The development: Last week, VinFast announced it's ready to make its debut on the Nasdaq stock market as soon as this week. This came after the shareholders of Hong Kong’s Black Spade gave a thumbs-up to the merger last Thursday. Click the link here for more.

To end, we'll look into:

World’s largest hacking conference

Every year, Las Vegas hosts the DEF CON hacking conference. Over 3,000 hackers gather in the city to break into the most advanced cyber systems that exist – all above water. But at this year’s event, things were looking a bit different.

Over the weekend, DEF CON kicked off, wrapping up Sunday, and AI was the target of one of the “villages,” or group focuses at the event. The conference is actually backed by the White House and held with the cooperation of leading AI companies. This year’s DEF CON AI Village was probably the largest public security test of large language models so far. Everyone’s eyes were on this section of the conference, as we’re right in the middle of the AI boom, and the public is still hesitant about this technology.

Click the link here for more.

In other news ...

🚢Warning shots fired in the Black Sea: Last month, Russia exited the Black Sea grain deal. The world has been holding its breath since then, waiting to see if the country will intercept or attack civilian cargo ships trying to move through the Black Sea, as Russia had said that any ships traveling through would be perceived to possibly be carrying weapons or military equipment. On Sunday, a Russian warship fired warning shots at a cargo ship traveling through these waters. It said it had fired on the Palau-flagged ship after the captain didn’t respond to requests to board and inspect. Afterward, Russia used a Ka-29 helicopter to board and inspect the ship before letting it carry on its way.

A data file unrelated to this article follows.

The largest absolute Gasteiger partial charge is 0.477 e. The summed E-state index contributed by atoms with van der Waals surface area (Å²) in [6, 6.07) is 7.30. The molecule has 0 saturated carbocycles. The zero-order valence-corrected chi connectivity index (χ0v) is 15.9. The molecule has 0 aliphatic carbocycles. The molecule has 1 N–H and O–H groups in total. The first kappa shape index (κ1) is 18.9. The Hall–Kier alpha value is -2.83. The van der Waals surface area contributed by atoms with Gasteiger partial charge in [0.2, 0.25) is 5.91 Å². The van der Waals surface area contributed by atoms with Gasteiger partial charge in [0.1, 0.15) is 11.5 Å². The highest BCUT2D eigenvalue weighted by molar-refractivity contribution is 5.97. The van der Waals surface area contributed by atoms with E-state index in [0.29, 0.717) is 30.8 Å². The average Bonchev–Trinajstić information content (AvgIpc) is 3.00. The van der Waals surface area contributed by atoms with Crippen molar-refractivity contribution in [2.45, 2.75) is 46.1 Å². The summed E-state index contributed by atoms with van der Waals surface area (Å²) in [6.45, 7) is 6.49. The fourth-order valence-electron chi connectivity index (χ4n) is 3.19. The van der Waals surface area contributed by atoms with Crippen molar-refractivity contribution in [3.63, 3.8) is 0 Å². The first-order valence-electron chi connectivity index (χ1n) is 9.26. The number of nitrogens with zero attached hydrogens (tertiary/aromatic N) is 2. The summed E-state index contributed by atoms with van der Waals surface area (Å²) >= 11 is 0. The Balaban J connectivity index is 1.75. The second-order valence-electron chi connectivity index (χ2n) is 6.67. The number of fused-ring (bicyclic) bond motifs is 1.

🛥Migrant boat sinks in the English Channel: A migrant boat carrying an estimated 65-66 people traveling the English Channel sank over the weekend. While there are many survivors, with 20 of them transported to Dover, it’s believed that six Afghan men on board drowned. Two people are still missing.

🌧Major mudslide in China: China is experiencing more rain than usual because of Typhoon Khanun. On Friday, the northwestern city of Xi’an experienced a devastating mud landslide where 21 people were killed, and six are still missing.

💬Niger coup developments: Niger coup leaders missed last week’s deadline set by other West African countries for the junta to release and reinstate democratically-elected President Mohamed Bazoum. The ECOWAS group of countries did say that military intervention on the junta isn’t out of the question, but the bloc hasn’t made any moves like that yet. On Saturday, an ECOWAS spokesman said that the bloc is trying to send a parliamentary committee to Niger to meet with these coup leaders in another attempt to restore the democratic government.

🚙Pakistan militants attack Chinese convoy: China has been working with Pakistan on what’s known as the Belt and Road Initiative, which partly involves investing in improving some of Pakistan’s infrastructure. A Pakistani military convoy was escorting a group of Chinese engineers working on the initiative through the country on Sunday when they were attacked by militants near the port of Gwadar. Two of the militants were killed, but everyone in the convoy is safe.